The Assembly election in Delhi concluded at 6 pm today, wrapping up a season of outrage and intrigue. The capital recorded a turnout of 61.7 percent, a significantly lower figure than the 2013 and 2015 Assembly elections.
Till late December, those measuring public opinion handed electoral dominance to the Aam Aadmi Party. But the discourse changed after the violence at Jawaharlal Nehru University in early January. The sit-in protest at Shaheen Bagh against the Citizenship Amendment Act, the National Register of Citizens, and National Population Register was also brought to centrestage through the BJP’s public meetings and rallies across the capital, with the saffron party accusing AAP and the Congress of sponsoring and supporting the “Islamist” protest.
This shift in conversation introduced doubts about AAP’s smooth run. The BJP was slammed for purportedly injecting sectarian polarisation among Delhi’s voters, as AAP struggled to stick to the conventional issues of water, electricity and education.
Did this supposed polarisation work? Are AAP’s chances dented? Before the results pour out on February 11, the public sentiment can be glimpsed from the exit polls.
Times Now partnered with Ipsos, a France-based market research company, for the exit poll. It predicts 44 seats for AAP, 26 for the BJP and friends, and none for the Congress. Interestingly, it hands 51 percent of the vote share to the governing AAP.
Republic TV and Jan ki Baat have come out with grand brackets. They allot AAP 48-61 seats (meaning the margin of error is 13 seats, more than there are in a whole Delhi district). The party is predicted to get more than half the vote share. The poll gives 9-21 seats to the BJP and 0-1 seats to the Congress.
Neta, the app-savvy pollster, teamed up with NewsX (or India News) for the exit poll. It gives 53-57 seats to AAP and 11-17 to the BJP. The Congress comes out looking better than in the other exit polls, jumping from 0-1 (Jan ki Baat) to 0-2 in the NewsX-Neta numbers.
We got concise numbers from the TV9-Cicero exit poll. It gives 54 seats to AAP, 15 to the BJP, and only one to the Congress.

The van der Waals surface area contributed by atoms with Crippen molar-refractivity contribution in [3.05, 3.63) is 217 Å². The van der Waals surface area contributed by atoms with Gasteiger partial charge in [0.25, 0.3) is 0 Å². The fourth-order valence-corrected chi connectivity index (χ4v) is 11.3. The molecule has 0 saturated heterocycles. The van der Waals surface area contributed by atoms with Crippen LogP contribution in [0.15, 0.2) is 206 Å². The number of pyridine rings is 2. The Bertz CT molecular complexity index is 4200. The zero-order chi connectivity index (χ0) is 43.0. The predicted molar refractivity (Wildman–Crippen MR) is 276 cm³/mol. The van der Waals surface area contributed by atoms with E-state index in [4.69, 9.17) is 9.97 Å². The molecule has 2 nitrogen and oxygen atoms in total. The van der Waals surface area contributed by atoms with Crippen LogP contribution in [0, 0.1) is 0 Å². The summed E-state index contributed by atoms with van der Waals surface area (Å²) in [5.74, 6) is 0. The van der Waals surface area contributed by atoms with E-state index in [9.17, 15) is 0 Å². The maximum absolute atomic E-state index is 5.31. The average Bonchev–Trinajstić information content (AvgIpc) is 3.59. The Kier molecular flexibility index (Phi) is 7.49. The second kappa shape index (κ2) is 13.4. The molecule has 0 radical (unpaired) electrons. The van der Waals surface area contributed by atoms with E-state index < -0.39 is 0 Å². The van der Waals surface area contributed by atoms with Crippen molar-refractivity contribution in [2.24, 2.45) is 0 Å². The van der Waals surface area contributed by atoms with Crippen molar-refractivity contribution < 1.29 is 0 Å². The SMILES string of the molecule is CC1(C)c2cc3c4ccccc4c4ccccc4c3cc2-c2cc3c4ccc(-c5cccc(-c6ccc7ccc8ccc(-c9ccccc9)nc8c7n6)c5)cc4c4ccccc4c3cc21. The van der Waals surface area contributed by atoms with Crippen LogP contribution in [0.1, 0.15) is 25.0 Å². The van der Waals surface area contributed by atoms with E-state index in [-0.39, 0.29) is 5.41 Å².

CVoter, which would usually join hands with Times Now, went with ABP News this time. The pollster gives us the biggest brackets: 49-63 seats for AAP, 5-19 for the BJP, and 0-4 for the Congress.
Like other exit polls, CVoter predicts that AAP will attract more than 50 percent of the vote share (50.4 percent to be exact). It predicts 36 percent of the vote for the BJP, and only nine percent for the Congress.
Lastly, we come to the superstar. Pradeep Gupta’s Axis MyIndia gave the seat projections for the 2019 parliamentary election. It repeated the feat for the Assembly elections in and Maharashtra later that year. The pollster has always been a bit of an outlier: its figures tend to be considerably different from its rivals.
This time, Axis predicts 59-68 seats for AAP (56 percent of the vote), 2-11 to the BJP (35 percent), and none to the Congress (5 percent).
Exit polls across TV news channels have served the same package to the viewer: AAP will clinch more than half the vote share and win a majority in Delhi. The BJP will also get a significant share of the votes but fall short of acquiring even a third of the 70 seats. In all likelihood, the Congress will pocket nothing.
Regardless of the uniform predictions, the results on February 11 will provide an interesting insight into how pollsters convert vote share to seats. Times Now-Ipsos gives 44 seats to AAP with 51 percent of the vote share, but CVoter-ABP lowers the vote share to 50.4 percent while bracketing the seat projection between 49 and 63.
Despite the claims of sophisticated data collection and high-tech sampling, the winning pollster on the results day will lay claim either to better math or better staff.